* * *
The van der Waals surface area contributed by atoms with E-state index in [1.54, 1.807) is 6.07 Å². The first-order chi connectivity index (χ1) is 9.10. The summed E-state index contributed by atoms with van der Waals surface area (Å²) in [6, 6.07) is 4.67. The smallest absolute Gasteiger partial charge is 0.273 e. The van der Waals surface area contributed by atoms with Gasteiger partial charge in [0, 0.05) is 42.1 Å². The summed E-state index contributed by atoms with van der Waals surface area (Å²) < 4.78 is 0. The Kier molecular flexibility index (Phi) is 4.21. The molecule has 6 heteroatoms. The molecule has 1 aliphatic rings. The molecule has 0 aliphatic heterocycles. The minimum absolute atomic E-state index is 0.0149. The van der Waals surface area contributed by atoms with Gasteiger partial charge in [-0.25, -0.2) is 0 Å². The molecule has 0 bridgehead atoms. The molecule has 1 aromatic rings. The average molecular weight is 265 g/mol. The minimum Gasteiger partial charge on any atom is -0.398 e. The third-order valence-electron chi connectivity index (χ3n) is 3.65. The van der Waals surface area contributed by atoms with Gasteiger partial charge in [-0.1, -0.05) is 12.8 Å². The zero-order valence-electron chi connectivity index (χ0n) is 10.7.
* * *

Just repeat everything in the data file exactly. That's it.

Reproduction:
The van der Waals surface area contributed by atoms with E-state index in [1.54, 1.807) is 6.07 Å². The first-order chi connectivity index (χ1) is 9.10. The summed E-state index contributed by atoms with van der Waals surface area (Å²) in [6, 6.07) is 4.67. The smallest absolute Gasteiger partial charge is 0.273 e. The van der Waals surface area contributed by atoms with Gasteiger partial charge in [0, 0.05) is 42.1 Å². The summed E-state index contributed by atoms with van der Waals surface area (Å²) < 4.78 is 0. The Kier molecular flexibility index (Phi) is 4.21. The molecule has 6 heteroatoms. The molecule has 1 aliphatic rings. The molecule has 0 aliphatic heterocycles. The minimum absolute atomic E-state index is 0.0149. The van der Waals surface area contributed by atoms with Gasteiger partial charge in [-0.25, -0.2) is 0 Å². The molecule has 0 bridgehead atoms. The molecule has 1 aromatic rings. The average molecular weight is 265 g/mol. The minimum Gasteiger partial charge on any atom is -0.398 e. The third-order valence-electron chi connectivity index (χ3n) is 3.65. The van der Waals surface area contributed by atoms with Gasteiger partial charge in [-0.1, -0.05) is 12.8 Å². The zero-order valence-electron chi connectivity index (χ0n) is 10.7.